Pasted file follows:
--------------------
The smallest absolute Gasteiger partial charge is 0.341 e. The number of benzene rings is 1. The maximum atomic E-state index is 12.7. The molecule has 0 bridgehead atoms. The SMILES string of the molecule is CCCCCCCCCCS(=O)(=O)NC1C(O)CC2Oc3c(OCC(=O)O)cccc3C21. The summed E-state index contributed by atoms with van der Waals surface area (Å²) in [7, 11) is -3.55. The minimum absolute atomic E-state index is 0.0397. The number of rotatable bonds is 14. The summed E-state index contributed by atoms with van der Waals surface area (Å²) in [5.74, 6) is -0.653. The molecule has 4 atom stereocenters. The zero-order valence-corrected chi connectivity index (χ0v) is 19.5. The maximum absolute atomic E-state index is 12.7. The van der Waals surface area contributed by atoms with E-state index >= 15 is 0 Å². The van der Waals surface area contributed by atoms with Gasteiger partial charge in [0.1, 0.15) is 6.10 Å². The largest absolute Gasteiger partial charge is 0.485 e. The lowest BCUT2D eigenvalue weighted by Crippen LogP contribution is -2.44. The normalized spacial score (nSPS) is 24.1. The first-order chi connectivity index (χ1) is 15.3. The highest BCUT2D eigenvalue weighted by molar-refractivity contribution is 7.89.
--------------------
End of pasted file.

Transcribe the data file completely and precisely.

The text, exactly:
The smallest absolute Gasteiger partial charge is 0.341 e. The number of benzene rings is 1. The maximum atomic E-state index is 12.7. The molecule has 0 bridgehead atoms. The SMILES string of the molecule is CCCCCCCCCCS(=O)(=O)NC1C(O)CC2Oc3c(OCC(=O)O)cccc3C21. The summed E-state index contributed by atoms with van der Waals surface area (Å²) in [7, 11) is -3.55. The minimum absolute atomic E-state index is 0.0397. The number of rotatable bonds is 14. The summed E-state index contributed by atoms with van der Waals surface area (Å²) in [5.74, 6) is -0.653. The molecule has 4 atom stereocenters. The zero-order valence-corrected chi connectivity index (χ0v) is 19.5. The maximum absolute atomic E-state index is 12.7. The van der Waals surface area contributed by atoms with E-state index >= 15 is 0 Å². The van der Waals surface area contributed by atoms with Gasteiger partial charge in [0.1, 0.15) is 6.10 Å². The largest absolute Gasteiger partial charge is 0.485 e. The lowest BCUT2D eigenvalue weighted by Crippen LogP contribution is -2.44. The normalized spacial score (nSPS) is 24.1. The first-order chi connectivity index (χ1) is 15.3. The highest BCUT2D eigenvalue weighted by molar-refractivity contribution is 7.89.